cat_reviews

Baltimore Band Brings a Dance Party to Mercury Lounge

October 26th, 2010

Future Islands – Mercury Lounge – October 25, 2010

(Photo: Jen Macchiarelli)

(Photo: Jen Macchiarelli)

Future Islands have a reputation for delivering a great live show, and after witnessing Sam Herring on vocals last night at Mercury Lounge, it’s easy to see the reason why. Growling, punching himself in the side of the head, beating his chest and fist pumping in operatic falsetto, he’s a cross between Klaus Naomi and Henry Rollins caught in the middle of a synth dance party. This is all in stark contrast to Herring’s in-between-songs banter, politely apologizing for a broken cable and telling jokes, glad to be back in New York City after months overseas. He obviously has to work himself into this split theatrical persona, physically punishing his body and vocals to recreate his tortured state in Future Islands’ recorded material.

Herring’s stage presence is at least due in part to the breeding ground for any innovative successor: art school. This band is his performance-art piece loosely disguised as catchy post-Wave. The latest album in Thrill Jockey‘s eclectic catalog, In Evening Air was unfortunately inspired by a recently ended relationship. It goes without saying that a rock career can leave a lot of lonely significant others back at home, which is another reason not to take any shows for granted. Future Islands don’t get to spend time with their friends or families, but that ultimately resulted in crushing tracks last night, like “An Apology” and “Tin Man.”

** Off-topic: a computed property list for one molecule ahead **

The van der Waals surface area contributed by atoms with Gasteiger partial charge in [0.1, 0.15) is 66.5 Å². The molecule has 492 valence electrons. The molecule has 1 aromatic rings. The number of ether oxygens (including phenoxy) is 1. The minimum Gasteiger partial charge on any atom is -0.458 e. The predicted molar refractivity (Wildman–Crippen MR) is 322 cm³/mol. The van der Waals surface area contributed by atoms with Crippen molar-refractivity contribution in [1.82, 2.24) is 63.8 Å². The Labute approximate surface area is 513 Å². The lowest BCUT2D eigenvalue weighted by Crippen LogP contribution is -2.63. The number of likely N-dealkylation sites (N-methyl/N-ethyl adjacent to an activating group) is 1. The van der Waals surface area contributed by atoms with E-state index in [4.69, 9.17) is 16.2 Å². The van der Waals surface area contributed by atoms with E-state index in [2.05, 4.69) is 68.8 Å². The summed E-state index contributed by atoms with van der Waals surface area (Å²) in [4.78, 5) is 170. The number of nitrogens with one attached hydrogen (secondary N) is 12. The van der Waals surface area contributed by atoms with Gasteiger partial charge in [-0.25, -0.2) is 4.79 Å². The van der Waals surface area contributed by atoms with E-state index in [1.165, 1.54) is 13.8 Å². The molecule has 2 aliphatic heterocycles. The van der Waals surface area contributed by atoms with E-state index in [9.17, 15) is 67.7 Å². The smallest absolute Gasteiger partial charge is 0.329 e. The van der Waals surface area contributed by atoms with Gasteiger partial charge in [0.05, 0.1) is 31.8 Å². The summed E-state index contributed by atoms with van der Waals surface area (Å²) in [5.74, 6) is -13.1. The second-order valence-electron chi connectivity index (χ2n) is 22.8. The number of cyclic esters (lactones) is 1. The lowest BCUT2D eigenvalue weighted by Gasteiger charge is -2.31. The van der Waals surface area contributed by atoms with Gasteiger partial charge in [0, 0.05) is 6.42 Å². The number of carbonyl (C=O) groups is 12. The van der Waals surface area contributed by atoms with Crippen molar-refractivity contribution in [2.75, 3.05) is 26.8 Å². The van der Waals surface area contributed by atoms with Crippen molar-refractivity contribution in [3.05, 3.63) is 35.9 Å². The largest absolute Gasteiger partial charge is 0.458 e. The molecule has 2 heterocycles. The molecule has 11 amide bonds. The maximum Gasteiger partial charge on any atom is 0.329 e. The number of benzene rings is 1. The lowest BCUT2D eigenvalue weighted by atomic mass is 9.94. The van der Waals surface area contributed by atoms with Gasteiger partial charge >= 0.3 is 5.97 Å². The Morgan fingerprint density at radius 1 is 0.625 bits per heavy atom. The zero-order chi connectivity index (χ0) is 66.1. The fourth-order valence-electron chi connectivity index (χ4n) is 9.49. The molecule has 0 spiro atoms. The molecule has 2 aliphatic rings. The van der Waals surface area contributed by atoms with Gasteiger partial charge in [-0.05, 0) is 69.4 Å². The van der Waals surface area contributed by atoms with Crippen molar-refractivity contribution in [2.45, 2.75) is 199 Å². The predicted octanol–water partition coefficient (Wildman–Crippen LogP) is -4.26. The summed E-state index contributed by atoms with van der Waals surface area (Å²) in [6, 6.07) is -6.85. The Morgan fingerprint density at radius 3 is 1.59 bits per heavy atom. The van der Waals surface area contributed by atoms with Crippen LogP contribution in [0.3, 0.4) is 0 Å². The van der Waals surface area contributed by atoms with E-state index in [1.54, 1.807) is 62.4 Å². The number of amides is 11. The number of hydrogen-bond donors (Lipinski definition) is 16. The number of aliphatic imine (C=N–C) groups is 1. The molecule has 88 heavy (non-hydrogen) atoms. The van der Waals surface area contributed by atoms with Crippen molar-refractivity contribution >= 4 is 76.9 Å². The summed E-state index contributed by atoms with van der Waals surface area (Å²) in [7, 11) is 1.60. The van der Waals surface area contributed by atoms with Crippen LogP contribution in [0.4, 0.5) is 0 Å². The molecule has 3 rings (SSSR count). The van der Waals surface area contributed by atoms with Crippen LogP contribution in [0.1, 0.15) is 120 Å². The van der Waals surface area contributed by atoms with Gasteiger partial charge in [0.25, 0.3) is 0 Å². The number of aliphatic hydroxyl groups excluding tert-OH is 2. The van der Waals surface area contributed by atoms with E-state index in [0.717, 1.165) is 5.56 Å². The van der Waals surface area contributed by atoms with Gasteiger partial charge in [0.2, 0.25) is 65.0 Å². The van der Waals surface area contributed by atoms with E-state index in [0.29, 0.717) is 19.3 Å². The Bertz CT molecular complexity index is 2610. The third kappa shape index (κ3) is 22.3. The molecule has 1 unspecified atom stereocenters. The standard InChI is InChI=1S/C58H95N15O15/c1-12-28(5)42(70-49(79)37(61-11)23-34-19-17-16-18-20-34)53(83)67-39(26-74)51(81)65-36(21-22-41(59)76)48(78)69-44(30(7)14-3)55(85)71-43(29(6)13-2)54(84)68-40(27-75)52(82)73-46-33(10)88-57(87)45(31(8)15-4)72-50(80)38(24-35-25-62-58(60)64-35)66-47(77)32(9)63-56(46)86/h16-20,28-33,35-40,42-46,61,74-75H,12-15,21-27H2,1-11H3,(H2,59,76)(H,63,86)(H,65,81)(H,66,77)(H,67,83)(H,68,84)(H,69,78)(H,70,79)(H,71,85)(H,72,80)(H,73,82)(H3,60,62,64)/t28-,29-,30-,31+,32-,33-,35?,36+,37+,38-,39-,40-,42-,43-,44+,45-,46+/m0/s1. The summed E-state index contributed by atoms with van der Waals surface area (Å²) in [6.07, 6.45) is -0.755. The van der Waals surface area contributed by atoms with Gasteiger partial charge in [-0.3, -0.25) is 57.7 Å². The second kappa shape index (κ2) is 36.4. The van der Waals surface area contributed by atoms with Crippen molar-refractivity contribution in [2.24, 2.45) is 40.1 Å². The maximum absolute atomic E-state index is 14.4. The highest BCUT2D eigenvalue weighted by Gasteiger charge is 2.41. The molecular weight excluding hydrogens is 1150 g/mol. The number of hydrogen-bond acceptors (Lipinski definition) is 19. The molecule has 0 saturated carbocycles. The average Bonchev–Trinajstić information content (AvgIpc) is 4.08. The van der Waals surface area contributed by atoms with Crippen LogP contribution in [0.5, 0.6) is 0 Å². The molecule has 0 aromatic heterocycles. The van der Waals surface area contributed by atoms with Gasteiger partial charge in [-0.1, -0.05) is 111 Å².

Future Islands are part of the same unlikely Wham City collection of Baltimore artists as Dan Deacon. And this former industrial city is the American equivalent of Salford, Greater Manchester, which spawned Joy Division’s cold post-punk sound. The two bands share many of the same touchstone elements: a heavy use of electronics, doubled-chorus basslines and a charismatic lead singer capable of combining the precision of electronics and the imperfect, real mess of emotion. —Jason Dean